Minnie Ripley, known as “Momma Rip”in Issaquena County, was among the first symbolic black members of the Mayersville community to register to vote and was an involved activist at the local, state, and national levels.
Ripley was born in 1900 in Vicksburg, Mississippi. She was raised in Mount Level, Mississippi, by her grandparents who were sharecroppers. Ripley attended public school in Mayersville until her teens when a local teacher helped her transfer to Piney Woods Institution, a boarding school in Braxton, Mississippi. While at boarding school, Ripley worked to pay tuition until ill-health and financial constraints caused her to leave the Institution at age eighteen.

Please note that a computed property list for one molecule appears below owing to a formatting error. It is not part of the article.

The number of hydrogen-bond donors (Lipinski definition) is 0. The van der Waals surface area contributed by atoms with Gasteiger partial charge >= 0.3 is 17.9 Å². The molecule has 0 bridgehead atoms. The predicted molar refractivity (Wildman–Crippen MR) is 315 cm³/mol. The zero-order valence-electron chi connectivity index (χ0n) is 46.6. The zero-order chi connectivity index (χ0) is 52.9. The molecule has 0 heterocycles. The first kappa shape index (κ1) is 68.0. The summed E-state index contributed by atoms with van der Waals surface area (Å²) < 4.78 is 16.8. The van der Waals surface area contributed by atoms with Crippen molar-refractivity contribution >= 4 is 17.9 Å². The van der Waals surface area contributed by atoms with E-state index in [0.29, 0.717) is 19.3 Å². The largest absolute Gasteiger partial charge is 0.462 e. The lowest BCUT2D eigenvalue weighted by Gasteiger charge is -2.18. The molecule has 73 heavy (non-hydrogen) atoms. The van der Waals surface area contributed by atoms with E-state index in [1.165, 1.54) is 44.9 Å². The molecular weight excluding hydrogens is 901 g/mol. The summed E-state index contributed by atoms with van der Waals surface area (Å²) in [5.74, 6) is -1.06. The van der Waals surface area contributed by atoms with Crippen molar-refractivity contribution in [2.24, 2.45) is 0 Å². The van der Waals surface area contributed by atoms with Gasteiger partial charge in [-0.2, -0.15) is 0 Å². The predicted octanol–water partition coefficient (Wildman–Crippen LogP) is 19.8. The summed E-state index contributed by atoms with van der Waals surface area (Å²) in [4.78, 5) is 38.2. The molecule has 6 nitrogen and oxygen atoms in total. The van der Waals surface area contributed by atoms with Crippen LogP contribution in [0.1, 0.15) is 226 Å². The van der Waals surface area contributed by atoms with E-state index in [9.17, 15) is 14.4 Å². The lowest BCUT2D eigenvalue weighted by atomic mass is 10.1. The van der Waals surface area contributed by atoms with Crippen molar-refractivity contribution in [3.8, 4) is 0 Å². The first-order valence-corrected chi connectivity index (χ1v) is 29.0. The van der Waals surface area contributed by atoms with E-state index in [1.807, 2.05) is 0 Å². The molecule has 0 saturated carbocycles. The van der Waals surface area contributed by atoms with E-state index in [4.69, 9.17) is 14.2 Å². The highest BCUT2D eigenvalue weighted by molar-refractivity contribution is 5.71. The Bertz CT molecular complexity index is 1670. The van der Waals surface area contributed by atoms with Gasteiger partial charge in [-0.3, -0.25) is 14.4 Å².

In 1964, the first civil rights workers arrived in Issaquena County from across the nation. Following a presentation at Moon Lake Church, Ripley became active in the NAACP and the voter registration movement. Ripley was one of the first local black citizens to attempt to register to vote in Issaquena County, eventually succeeding in February 1965. Ripley also participated in the National Council of Negro Women in the late 60s and 70s.